Hackers and Painters Summary and Review

by Paul Graham

Has Hackers and Painters by Paul Graham been sitting on your reading list? Pick up the key ideas in the book with this quick summary.

Most people who aren’t into computer programming tend to think of it as boring and analytical. But if you’re a programmer yourself, you know that programming is a very creative process, akin to painting. Just like artists, good programmers focus on creating great things, and the possibilities of what you can do are virtually limitless.

And this is not the only misconception non-programmers have about programmers. Yes, programmers may dress unfashionably or act awkwardly in social situations, but this is mostly because they’re smart people and couldn’t care less about social conventions. It’s this rebellious spirit that makes them so good at programming, a state of mind that could help anyone come up with innovative ideas.

In this summary of Hackers and Painters by Paul Graham, you’ll discover:

  • what programming languages are and why there are so many,
  • why the motives of computer hackers initially baffled the Federal Bureau of Investigation, and
  • why perhaps it’s time you too learned how to code – if you want to become obscenely rich.

Hackers and Painters Key Idea #1: Morals are as fleeting as fashion; and nerds are unpopular because they’re unaware of both.

What do you think fashion and morals have in common? At first glance, not much. But actually both phenomena are limited to a certain time and place.

Obviously, fashion sense is tied to a specific time: take a look at photos from the 1990s and you’ll see how far tastes have come since then. And if you look at images from foreign places like Japan, for example, even today you may be astonished at what is currently in fashion there, too.

It may be a surprise then to realize that morals are just as temporary and location-dependent. These moral fashions affect a whole spectrum of moral issues, including how you should treat other people and what values you cherish the most.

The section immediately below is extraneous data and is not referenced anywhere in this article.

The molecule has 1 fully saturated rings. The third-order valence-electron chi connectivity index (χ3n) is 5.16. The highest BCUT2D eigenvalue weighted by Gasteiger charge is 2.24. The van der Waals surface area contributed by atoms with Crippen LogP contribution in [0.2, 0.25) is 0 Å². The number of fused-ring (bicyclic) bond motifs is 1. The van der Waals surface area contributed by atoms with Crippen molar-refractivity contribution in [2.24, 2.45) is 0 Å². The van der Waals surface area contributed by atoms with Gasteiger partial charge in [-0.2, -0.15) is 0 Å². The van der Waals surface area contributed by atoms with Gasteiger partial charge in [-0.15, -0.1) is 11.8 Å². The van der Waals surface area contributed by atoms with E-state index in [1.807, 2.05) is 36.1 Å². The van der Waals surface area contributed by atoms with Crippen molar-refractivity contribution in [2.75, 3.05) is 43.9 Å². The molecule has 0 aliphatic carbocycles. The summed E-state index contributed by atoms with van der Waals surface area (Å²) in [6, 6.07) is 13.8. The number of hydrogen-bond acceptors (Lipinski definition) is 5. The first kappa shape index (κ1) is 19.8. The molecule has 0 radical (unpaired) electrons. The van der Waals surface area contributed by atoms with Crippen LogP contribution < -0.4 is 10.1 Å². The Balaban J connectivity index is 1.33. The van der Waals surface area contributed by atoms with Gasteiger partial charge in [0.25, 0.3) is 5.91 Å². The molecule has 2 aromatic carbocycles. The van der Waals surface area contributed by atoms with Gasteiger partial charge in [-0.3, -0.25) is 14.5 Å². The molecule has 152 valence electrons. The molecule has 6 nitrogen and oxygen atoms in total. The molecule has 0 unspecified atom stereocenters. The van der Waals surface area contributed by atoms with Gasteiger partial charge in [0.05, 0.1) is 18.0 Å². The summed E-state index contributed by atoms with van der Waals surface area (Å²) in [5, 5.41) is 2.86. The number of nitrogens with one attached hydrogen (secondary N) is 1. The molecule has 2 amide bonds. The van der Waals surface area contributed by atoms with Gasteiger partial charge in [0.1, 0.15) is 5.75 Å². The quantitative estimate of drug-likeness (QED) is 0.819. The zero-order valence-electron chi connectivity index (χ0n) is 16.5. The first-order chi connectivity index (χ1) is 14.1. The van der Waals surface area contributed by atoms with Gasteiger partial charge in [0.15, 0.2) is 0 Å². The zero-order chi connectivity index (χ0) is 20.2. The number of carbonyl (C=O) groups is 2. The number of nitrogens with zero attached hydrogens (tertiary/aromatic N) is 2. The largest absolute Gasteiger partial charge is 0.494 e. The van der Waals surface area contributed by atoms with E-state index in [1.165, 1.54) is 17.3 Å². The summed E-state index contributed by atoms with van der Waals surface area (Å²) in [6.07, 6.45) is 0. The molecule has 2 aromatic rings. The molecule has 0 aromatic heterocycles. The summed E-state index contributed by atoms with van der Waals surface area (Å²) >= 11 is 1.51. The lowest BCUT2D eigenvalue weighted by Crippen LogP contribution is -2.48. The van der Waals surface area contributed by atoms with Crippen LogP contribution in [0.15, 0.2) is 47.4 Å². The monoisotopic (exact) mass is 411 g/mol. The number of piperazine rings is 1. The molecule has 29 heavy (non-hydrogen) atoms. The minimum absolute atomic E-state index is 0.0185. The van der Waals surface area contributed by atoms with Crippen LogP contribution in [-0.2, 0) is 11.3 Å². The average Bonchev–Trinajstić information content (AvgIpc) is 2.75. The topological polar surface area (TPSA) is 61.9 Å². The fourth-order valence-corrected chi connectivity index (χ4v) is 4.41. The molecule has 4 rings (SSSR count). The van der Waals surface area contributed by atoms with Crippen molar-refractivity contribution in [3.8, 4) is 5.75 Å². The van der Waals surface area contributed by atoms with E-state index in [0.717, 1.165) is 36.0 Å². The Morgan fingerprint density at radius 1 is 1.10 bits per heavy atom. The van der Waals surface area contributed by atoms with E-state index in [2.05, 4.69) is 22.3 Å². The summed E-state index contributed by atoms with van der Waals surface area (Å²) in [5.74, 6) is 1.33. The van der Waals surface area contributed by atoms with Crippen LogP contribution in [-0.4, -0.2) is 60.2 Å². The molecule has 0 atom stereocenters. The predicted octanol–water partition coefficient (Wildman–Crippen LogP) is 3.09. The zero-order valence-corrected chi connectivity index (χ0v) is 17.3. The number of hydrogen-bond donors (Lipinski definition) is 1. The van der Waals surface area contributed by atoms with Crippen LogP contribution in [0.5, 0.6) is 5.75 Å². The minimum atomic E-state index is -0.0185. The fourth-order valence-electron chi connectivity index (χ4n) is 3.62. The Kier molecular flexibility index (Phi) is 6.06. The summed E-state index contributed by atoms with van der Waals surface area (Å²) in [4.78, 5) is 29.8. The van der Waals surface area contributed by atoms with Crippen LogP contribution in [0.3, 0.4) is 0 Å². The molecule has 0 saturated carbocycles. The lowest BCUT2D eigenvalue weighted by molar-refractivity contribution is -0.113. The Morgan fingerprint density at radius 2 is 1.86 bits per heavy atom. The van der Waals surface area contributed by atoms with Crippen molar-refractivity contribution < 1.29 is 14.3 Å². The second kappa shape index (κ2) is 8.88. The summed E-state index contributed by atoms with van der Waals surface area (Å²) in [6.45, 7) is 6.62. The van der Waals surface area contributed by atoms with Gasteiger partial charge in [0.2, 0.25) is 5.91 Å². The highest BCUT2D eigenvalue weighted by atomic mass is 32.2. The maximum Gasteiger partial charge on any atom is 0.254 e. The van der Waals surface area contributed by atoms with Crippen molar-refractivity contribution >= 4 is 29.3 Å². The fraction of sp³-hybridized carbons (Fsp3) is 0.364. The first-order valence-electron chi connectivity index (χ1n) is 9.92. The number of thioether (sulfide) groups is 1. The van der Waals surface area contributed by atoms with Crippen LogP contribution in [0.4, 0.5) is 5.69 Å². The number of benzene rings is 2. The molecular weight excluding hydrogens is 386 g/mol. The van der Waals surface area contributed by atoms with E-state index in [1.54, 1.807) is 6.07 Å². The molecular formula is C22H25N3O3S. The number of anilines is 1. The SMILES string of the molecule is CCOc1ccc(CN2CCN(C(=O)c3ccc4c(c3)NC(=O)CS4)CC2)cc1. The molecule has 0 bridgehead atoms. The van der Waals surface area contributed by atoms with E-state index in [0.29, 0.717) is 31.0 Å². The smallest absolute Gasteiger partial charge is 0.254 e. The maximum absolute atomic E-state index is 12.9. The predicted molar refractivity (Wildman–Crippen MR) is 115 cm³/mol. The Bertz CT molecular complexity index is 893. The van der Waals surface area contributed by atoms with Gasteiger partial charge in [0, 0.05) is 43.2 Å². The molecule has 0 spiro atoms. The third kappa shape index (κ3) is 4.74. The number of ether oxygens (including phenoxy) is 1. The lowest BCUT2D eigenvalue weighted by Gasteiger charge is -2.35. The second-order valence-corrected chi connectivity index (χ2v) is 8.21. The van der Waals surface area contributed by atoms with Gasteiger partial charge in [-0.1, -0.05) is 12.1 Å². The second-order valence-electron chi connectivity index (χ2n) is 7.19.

An extreme example: the moral compass of many Germans during World War II was very different than from the values of citizens in modern Germany today.

So, both clothing fashions and moral fashions are constantly changing. Can you think of any subgroup in society that is oblivious to these changes?

Of course: nerds, or smart people who are not socially adept and so don’t try to fit in with their peers. Nerds use their time and energy to become smarter without bothering to adhere to fashionable conventions, because being fashionable isn’t a goal. This may be most apparent if someone you know wears a neon denim jacket every day for five years, but it also applies to moral fashions.

The result is that nerds are not very likely to be popular among their peers, especially in high school. To be voted prom king or queen, a student usually has to be in tune with the current moral and clothing fashions.

But thankfully after high school – in the real world – where being fashionable doesn’t matter much anymore, nerds seem to do just fine.

Hackers and Painters Key Idea #2: Computer hackers are like artists, in the sense that both groups want to make good things.

If you think of the word hacker, what comes to mind? Most people probably imagine a cold, calculating person who illegally breaks into computers through tedious, analytical work.

Now, think about an artist, like a painter. You’ve probably conjured up an image of an inspired genius who pours her soul on to a canvas.

Let’s clear up a few misconceptions. First, in the computer world, the term hacker refers to an outstanding programmer who can do almost anything, not necessarily a criminal. What’s more, hacking requires a very creative mind, closer to a painter’s than say, a mathematician’s.

In fact, both hackers and painters are similar in the sense that they both solve problems by creating concepts rather than implementing them.

For example, the author was originally taught he should work on computer code on paper until it was perfect, and only then, transfer the code to a computer. But he found that an artistic approach worked far better: he would just start writing code and solve problems as they occurred, much like a painter might just start sketching something and work from there, rather than perfectly planning her work beforehand.

Another similarity is that both hackers and painters produce work that has abstract value, which is hard to measure through metrics such as tests or media attention. The only measure of value for such “work” is how well people like it. For software, this depends on how well the software pleases the user by meeting his needs, and for art, on how well the work pleases the audience.